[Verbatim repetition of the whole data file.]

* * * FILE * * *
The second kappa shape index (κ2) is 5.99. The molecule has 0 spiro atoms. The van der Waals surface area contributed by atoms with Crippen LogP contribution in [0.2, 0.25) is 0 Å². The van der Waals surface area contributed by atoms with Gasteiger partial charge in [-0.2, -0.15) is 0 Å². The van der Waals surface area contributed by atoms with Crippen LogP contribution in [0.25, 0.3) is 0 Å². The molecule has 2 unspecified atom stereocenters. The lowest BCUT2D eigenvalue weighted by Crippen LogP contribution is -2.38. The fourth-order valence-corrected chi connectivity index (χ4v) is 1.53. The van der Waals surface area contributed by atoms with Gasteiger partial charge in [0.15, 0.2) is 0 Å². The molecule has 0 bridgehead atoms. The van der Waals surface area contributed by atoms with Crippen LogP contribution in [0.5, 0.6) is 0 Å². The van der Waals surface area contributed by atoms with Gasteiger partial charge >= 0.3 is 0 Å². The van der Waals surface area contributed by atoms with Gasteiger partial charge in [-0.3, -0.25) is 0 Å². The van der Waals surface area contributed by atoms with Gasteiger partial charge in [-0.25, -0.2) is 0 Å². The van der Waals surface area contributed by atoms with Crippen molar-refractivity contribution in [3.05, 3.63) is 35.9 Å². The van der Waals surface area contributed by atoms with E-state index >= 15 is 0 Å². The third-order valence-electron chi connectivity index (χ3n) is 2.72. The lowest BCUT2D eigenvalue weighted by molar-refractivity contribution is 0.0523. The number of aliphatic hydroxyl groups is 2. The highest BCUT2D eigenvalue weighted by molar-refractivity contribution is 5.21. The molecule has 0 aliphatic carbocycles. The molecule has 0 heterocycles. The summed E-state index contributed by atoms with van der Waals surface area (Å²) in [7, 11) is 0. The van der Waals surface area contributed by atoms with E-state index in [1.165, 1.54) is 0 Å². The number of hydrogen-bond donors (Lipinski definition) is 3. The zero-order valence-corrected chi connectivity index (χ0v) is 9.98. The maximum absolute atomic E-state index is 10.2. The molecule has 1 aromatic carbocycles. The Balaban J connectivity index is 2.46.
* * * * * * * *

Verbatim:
The second kappa shape index (κ2) is 5.99. The molecule has 0 spiro atoms. The van der Waals surface area contributed by atoms with Crippen LogP contribution in [0.2, 0.25) is 0 Å². The van der Waals surface area contributed by atoms with Gasteiger partial charge in [-0.2, -0.15) is 0 Å². The van der Waals surface area contributed by atoms with Crippen LogP contribution in [0.25, 0.3) is 0 Å². The molecule has 2 unspecified atom stereocenters. The lowest BCUT2D eigenvalue weighted by Crippen LogP contribution is -2.38. The fourth-order valence-corrected chi connectivity index (χ4v) is 1.53. The van der Waals surface area contributed by atoms with Gasteiger partial charge in [0.15, 0.2) is 0 Å². The molecule has 0 bridgehead atoms. The van der Waals surface area contributed by atoms with Crippen LogP contribution in [0.5, 0.6) is 0 Å². The van der Waals surface area contributed by atoms with Gasteiger partial charge >= 0.3 is 0 Å². The van der Waals surface area contributed by atoms with Gasteiger partial charge in [-0.3, -0.25) is 0 Å². The van der Waals surface area contributed by atoms with Gasteiger partial charge in [-0.25, -0.2) is 0 Å². The van der Waals surface area contributed by atoms with Crippen molar-refractivity contribution in [3.05, 3.63) is 35.9 Å². The van der Waals surface area contributed by atoms with E-state index >= 15 is 0 Å². The third-order valence-electron chi connectivity index (χ3n) is 2.72. The lowest BCUT2D eigenvalue weighted by molar-refractivity contribution is 0.0523. The number of aliphatic hydroxyl groups is 2. The highest BCUT2D eigenvalue weighted by molar-refractivity contribution is 5.21. The molecule has 0 aliphatic carbocycles. The molecule has 0 heterocycles. The summed E-state index contributed by atoms with van der Waals surface area (Å²) in [7, 11) is 0. The van der Waals surface area contributed by atoms with E-state index in [1.165, 1.54) is 0 Å². The number of hydrogen-bond donors (Lipinski definition) is 3. The zero-order valence-corrected chi connectivity index (χ0v) is 9.98. The maximum absolute atomic E-state index is 10.2. The molecule has 1 aromatic carbocycles. The Balaban J connectivity index is 2.46.